Monday, June 18, 2007

Learning From The Drum Solo

rohit bhargava's blog on marketing and strategies had a post about drumming that had an interesting perspective on how people perceive "the drum solo"
thought that I would share it and learn from it myself.....

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Monday, June 18, 2007

Learning From The Drum Solo


Last night I saw a drum solo as part of the A.R. Rahman concert here in DC. 

For those who don't know, A.R. Rahman is as close as any modern day man can get to being a god in India.  He is the music composer (and sometimes voice) behind many of the most popular Bollywood films.  The concert presented an evening of his music from many films and was hugely popular here in DC - with people lining up outside and dancing in the aisles throughout the show.  The drum solo was much like any drum solo you have likely seen at a music concert.  It lasted for more than ten minutes and the drummer flew effortlessly between large drums, small drums, indian drums and a wall of cymbals.  Being a drummer myself, this was one of my favourite parts of the show - because I had a frame of reference to understand and follow the drummer's beat.  Unfortunately, as I looked around at the audience, most people had no such background to draw on and seemed lost.

A drum solo is a tricky thing.  There are no other instruments, and typically no melody ... only rhythm.  You have to bring the audience into the rhythm and engage them in the beat.  The problem with most drum solos is that they are overly complicated and indulgent - with the drummer focusing more on demonstrating the speed and skill with which he (or she) can play rather than offering a beat that audiences can connect with.  There are moments in most drum solos where the drummer gets a beat, people start clapping along, and it's a nice moment.  We all know what happens next.  The drummer switches the beat, you stop clapping because you lose the connection, and now you are just watching a performance again.  Marketing is exactly the same as the drum solo.  If you focus too much on your own story - you will end up only appealing to the drummers in your audience who understand you and listen between the lines.  Your audience is mostly non-drummers.  A successful drum solo offers a simple beat that an audience can connect with - just like successful marketing has a simple uncluttered message that resonates with a target audience.  The need to demonstrate everything you can do for a customer at once is tempting.  It's like the drummer wanting you to marvel at the speed with which he can play.  Everyone loves a good drum solo ... the important thing is to make it one that people can relate to.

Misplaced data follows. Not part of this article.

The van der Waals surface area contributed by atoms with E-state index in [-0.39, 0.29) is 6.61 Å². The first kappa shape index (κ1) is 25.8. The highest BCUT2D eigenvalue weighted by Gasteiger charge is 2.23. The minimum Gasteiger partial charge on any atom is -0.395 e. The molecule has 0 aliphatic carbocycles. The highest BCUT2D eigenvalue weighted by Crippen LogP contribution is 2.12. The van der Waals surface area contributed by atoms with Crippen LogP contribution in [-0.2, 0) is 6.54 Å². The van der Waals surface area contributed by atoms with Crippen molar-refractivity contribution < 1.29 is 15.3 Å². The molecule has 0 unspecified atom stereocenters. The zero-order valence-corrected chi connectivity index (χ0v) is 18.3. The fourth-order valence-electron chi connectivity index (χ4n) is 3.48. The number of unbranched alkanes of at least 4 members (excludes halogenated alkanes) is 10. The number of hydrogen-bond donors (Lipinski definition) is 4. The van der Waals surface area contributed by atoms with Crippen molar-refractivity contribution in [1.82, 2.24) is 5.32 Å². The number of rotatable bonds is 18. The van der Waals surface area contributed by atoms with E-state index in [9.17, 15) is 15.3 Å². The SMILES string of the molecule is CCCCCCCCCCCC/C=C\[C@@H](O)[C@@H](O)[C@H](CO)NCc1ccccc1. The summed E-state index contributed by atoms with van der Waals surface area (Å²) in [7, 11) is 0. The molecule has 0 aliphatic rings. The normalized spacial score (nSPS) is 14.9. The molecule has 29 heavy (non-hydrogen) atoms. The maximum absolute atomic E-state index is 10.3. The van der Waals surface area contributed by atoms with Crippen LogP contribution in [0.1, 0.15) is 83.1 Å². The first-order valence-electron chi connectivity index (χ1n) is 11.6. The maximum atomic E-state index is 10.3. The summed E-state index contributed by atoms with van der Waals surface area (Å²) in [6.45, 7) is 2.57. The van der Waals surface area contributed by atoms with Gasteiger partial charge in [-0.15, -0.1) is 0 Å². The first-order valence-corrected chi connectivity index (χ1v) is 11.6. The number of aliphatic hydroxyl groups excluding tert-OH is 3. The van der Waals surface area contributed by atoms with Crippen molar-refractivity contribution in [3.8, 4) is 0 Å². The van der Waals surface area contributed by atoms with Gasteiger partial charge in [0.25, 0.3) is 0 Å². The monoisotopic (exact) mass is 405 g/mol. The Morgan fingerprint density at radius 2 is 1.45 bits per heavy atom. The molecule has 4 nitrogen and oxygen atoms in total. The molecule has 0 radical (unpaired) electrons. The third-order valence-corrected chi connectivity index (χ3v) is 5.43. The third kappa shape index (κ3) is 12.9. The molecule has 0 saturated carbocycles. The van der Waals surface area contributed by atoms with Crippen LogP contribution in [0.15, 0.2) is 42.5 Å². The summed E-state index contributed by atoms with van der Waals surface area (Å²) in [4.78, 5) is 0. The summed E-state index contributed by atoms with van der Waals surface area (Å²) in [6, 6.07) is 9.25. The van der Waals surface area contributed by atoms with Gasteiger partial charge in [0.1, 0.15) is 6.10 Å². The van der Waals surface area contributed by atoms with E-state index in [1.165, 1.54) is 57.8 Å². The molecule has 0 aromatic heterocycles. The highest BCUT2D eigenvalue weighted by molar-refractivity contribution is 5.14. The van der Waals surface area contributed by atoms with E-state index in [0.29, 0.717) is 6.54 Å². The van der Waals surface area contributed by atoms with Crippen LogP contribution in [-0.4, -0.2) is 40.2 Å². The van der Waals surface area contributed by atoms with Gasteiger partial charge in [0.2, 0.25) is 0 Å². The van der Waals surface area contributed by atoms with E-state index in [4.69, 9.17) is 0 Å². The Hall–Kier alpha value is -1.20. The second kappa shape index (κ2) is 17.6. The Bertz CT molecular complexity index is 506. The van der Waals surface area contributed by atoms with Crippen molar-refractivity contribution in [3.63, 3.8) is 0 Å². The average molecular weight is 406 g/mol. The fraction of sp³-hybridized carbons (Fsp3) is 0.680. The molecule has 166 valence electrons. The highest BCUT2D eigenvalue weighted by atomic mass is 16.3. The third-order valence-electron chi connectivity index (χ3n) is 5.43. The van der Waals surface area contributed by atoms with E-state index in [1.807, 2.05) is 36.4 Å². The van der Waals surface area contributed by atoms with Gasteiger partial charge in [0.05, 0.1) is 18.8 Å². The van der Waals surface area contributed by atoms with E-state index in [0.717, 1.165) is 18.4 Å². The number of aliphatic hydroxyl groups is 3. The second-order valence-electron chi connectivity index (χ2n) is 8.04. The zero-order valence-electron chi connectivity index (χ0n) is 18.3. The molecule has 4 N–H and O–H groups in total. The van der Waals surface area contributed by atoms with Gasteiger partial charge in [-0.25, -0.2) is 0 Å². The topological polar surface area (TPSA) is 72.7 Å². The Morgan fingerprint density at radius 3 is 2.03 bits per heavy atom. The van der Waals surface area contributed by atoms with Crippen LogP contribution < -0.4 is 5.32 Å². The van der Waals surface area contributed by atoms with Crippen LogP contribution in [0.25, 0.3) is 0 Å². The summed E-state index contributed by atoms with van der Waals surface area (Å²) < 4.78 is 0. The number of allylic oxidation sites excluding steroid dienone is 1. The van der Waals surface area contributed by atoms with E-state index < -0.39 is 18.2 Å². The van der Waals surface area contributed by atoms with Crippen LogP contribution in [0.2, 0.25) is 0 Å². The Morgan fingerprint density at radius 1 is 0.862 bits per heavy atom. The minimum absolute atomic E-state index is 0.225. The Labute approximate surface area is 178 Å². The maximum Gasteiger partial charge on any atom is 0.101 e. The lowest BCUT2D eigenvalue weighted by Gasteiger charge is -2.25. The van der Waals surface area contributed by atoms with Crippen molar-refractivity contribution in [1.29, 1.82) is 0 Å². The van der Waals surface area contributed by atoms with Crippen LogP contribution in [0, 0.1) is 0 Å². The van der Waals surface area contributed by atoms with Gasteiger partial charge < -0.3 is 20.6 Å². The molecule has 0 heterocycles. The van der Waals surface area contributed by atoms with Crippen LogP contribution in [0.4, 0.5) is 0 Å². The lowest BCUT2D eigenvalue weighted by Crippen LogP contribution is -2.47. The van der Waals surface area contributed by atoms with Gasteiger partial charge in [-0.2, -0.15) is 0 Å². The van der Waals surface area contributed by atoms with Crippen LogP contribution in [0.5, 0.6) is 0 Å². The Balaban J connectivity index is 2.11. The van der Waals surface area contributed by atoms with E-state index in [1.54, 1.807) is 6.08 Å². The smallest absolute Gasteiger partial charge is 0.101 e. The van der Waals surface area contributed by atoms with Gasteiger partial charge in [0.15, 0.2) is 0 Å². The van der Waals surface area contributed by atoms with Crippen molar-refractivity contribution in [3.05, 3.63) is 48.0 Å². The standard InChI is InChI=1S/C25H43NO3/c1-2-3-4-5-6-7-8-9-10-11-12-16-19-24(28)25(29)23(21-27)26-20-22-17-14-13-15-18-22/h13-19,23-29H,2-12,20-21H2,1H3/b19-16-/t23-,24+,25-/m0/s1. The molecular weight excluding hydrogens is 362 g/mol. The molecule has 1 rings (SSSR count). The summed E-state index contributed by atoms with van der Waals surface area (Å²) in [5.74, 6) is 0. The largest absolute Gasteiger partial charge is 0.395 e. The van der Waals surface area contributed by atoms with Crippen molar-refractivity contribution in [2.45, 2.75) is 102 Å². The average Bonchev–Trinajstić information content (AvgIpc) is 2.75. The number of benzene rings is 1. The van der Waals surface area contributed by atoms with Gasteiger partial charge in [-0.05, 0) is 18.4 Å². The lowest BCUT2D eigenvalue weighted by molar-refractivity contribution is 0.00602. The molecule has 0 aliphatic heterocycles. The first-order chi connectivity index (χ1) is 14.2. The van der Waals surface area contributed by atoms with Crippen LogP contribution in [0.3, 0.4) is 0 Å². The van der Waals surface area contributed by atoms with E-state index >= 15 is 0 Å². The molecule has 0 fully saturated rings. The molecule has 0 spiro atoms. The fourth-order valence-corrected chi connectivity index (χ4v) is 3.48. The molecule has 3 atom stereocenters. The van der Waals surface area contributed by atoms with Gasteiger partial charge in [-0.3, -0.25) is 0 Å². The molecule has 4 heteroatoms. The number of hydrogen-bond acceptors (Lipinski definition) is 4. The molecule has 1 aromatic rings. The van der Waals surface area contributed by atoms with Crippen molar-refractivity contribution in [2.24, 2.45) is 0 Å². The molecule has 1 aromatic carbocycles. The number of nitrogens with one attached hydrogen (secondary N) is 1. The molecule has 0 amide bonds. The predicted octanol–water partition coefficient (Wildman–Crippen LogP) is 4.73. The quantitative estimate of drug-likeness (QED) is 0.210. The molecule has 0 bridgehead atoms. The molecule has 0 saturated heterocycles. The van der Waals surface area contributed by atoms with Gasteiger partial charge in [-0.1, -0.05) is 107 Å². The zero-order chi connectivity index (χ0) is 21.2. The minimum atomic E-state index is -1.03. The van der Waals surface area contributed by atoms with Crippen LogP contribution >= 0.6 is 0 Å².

Posted at 09:02 AM in Random Thoughts | Permalink

(photo by courtney erskine)

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